What were the main reasons for starting LEVEL Women?
I had a personal interest in starting a support group for business women, based on my own experience when I was looking for a new challenge and needed external support to discuss my career options. It was following a chance meeting with Ami Taylor [global head of rail at Concur] that together we identified a need to set up a group to support women in our positions. We approached Caroline Strachan [managing partner, Festive Road] and together we launched LEVEL Women, a volunteer-led support network to help the development of women in our industry.

What resources do you offer to women in travel?
We have a Linkedin page featuring content and tips to help promote diversity in the workplace, and encourage women to be the best they can be, and for some, to aim for those boardroom positions.
In our first year we held four sell-out events. Due to their popularity we hope to plan to run a similar number of events in the coming year.

At our first event, we asked the audience to vote on a huge range of topics, to identify the ones of most interest. Topics like personal brand, confidence, presentations and public speaking, managing upwards, diversity, CV writing, salary negotiations were among the most popular.

Compared to other sectors, how do you think business travel is doing when it comes to gender equality?
Like most industries, business travel has a shortfall of women at boardroom level and very few that hold CEO positions despite the industry’s positivity towards gender balance. The industry is supported by many groups and organisations like LEVEL Women, including WINiT, Women in Travel and AWTE.

In addition, many of our industry events and conferences include a session on women in business or diversity in the workplace to try and tackle the issues of inequality. Many companies have their own programmes, too. Traveldoo is part of the Expedia group and since joining I have also been invited to join a group called WELL… Women at Expedia Learning and Leading,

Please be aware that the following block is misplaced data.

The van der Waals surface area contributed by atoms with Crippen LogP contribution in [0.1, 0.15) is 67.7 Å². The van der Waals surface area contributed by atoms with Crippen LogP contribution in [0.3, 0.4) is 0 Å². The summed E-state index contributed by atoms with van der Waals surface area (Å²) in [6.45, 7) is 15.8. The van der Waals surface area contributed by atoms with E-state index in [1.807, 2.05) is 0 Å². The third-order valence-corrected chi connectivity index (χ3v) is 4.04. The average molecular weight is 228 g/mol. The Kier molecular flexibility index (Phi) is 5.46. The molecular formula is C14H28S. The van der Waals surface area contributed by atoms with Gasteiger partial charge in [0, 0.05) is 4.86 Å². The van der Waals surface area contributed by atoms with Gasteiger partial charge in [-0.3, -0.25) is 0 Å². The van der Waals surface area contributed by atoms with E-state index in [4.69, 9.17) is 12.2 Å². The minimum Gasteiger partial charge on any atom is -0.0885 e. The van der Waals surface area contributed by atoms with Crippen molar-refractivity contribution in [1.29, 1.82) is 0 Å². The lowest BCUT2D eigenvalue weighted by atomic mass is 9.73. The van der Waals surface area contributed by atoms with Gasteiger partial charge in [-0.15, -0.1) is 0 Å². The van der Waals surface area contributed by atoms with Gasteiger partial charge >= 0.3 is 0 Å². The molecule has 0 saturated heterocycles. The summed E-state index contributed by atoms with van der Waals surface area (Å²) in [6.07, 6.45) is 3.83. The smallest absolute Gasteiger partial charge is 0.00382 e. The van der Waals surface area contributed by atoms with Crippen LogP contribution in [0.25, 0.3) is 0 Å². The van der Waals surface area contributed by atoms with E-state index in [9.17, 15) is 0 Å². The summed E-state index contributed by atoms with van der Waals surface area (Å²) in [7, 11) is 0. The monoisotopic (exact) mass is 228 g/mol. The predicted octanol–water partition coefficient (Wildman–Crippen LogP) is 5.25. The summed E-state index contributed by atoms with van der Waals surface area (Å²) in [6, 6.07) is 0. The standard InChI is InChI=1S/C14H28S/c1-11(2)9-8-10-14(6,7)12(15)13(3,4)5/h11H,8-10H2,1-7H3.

More than 1,500 British companies missed the deadline for filing gender pay results – why do you think this is?
Despite the media interest, the deadline and request for this new information has probably not been seen as a priority for many companies. As public interest has grown, pressure is mounting (along with the threat of a hefty fine!) to deliver the data. A study by the World Economic Forum in November last year reported that it will take 100 years to close the gender pay gap. Worse still, the gap appears to be widening; in 2016, the prediction was 86 years.

What challenges does the business travel sector face when it comes to ensuring equality?
Across all industries, lack of confidence and role models can hold some females back; only 14 per cent of CEOs globally are women. To change the status quo, we need to educate the next generation of females to aim high and ensure that they feel empowered to achieve the same status as their male counterparts.

We also need to change the mindset of organisations and engage with all employees to promote awareness of the importance of diversity in the workplace. In a recent Forbes article, it was reported that 90 per cent of the Fortune 500 have employee and business focus groups to promote diversity, yet women still constitute less that 15 per cent of the executive leadership. This shows that a systemic organisational change is needed to adjust to transform these figures and alter the dynamics in the workforce. 



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